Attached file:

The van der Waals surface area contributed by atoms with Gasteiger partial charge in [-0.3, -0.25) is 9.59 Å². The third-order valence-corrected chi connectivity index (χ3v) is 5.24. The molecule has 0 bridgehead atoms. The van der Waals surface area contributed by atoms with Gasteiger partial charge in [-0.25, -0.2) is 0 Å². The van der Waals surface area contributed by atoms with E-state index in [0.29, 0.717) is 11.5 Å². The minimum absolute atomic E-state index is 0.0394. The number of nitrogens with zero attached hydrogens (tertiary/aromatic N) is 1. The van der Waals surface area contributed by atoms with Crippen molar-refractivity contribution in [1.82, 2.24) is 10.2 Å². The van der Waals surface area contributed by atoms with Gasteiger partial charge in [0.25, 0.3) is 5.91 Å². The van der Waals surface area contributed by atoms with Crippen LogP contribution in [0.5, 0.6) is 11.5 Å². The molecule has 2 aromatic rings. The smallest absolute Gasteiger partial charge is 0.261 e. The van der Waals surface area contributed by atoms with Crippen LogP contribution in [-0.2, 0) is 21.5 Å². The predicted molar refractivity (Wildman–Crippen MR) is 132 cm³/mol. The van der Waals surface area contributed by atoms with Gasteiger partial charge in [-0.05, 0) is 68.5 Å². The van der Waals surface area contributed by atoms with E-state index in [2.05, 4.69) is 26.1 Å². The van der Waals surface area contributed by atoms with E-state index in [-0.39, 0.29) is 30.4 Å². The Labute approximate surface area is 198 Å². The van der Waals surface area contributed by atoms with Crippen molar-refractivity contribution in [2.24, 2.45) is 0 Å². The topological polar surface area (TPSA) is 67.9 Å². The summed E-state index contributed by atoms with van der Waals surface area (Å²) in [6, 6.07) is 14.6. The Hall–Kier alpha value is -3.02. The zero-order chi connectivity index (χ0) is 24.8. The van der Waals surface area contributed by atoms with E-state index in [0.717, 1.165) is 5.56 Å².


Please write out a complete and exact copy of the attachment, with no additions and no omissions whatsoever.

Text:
The van der Waals surface area contributed by atoms with Gasteiger partial charge in [-0.3, -0.25) is 9.59 Å². The third-order valence-corrected chi connectivity index (χ3v) is 5.24. The molecule has 0 bridgehead atoms. The van der Waals surface area contributed by atoms with Gasteiger partial charge in [-0.25, -0.2) is 0 Å². The van der Waals surface area contributed by atoms with E-state index in [0.29, 0.717) is 11.5 Å². The minimum absolute atomic E-state index is 0.0394. The number of nitrogens with zero attached hydrogens (tertiary/aromatic N) is 1. The van der Waals surface area contributed by atoms with Crippen molar-refractivity contribution in [1.82, 2.24) is 10.2 Å². The van der Waals surface area contributed by atoms with Gasteiger partial charge in [0.25, 0.3) is 5.91 Å². The van der Waals surface area contributed by atoms with Crippen LogP contribution in [0.5, 0.6) is 11.5 Å². The molecule has 2 aromatic rings. The smallest absolute Gasteiger partial charge is 0.261 e. The van der Waals surface area contributed by atoms with Crippen LogP contribution in [-0.2, 0) is 21.5 Å². The predicted molar refractivity (Wildman–Crippen MR) is 132 cm³/mol. The van der Waals surface area contributed by atoms with Gasteiger partial charge in [-0.05, 0) is 68.5 Å². The van der Waals surface area contributed by atoms with E-state index in [2.05, 4.69) is 26.1 Å². The van der Waals surface area contributed by atoms with E-state index in [-0.39, 0.29) is 30.4 Å². The Labute approximate surface area is 198 Å². The van der Waals surface area contributed by atoms with Crippen molar-refractivity contribution in [2.24, 2.45) is 0 Å². The topological polar surface area (TPSA) is 67.9 Å². The summed E-state index contributed by atoms with van der Waals surface area (Å²) in [6, 6.07) is 14.6. The Hall–Kier alpha value is -3.02. The zero-order chi connectivity index (χ0) is 24.8. The van der Waals surface area contributed by atoms with E-state index in [0.717, 1.165) is 5.56 Å².